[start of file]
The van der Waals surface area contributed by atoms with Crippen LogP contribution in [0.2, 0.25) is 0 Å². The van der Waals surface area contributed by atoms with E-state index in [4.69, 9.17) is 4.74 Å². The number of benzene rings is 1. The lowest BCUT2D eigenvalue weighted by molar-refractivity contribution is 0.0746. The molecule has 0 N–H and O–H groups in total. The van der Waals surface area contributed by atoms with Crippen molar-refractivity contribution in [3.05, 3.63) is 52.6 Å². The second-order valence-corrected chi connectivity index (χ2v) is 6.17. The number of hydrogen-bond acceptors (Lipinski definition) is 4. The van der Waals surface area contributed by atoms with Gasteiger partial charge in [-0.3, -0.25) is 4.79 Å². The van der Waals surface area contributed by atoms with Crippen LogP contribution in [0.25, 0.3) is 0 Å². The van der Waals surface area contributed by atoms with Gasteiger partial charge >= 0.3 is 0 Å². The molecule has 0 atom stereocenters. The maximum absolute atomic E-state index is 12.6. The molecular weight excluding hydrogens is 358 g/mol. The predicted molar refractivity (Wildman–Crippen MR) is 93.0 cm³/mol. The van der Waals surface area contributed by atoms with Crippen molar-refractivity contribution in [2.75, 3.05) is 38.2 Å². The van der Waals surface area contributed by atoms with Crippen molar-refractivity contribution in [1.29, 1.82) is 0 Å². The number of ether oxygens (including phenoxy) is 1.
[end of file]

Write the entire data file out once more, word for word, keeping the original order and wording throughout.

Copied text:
The van der Waals surface area contributed by atoms with Crippen LogP contribution in [0.2, 0.25) is 0 Å². The van der Waals surface area contributed by atoms with E-state index in [4.69, 9.17) is 4.74 Å². The number of benzene rings is 1. The lowest BCUT2D eigenvalue weighted by molar-refractivity contribution is 0.0746. The molecule has 0 N–H and O–H groups in total. The van der Waals surface area contributed by atoms with Crippen molar-refractivity contribution in [3.05, 3.63) is 52.6 Å². The second-order valence-corrected chi connectivity index (χ2v) is 6.17. The number of hydrogen-bond acceptors (Lipinski definition) is 4. The van der Waals surface area contributed by atoms with Gasteiger partial charge in [-0.3, -0.25) is 4.79 Å². The van der Waals surface area contributed by atoms with Crippen LogP contribution in [0.25, 0.3) is 0 Å². The van der Waals surface area contributed by atoms with Gasteiger partial charge >= 0.3 is 0 Å². The molecule has 0 atom stereocenters. The maximum absolute atomic E-state index is 12.6. The molecular weight excluding hydrogens is 358 g/mol. The predicted molar refractivity (Wildman–Crippen MR) is 93.0 cm³/mol. The van der Waals surface area contributed by atoms with Crippen molar-refractivity contribution in [2.75, 3.05) is 38.2 Å². The van der Waals surface area contributed by atoms with Crippen molar-refractivity contribution in [1.29, 1.82) is 0 Å². The number of ether oxygens (including phenoxy) is 1.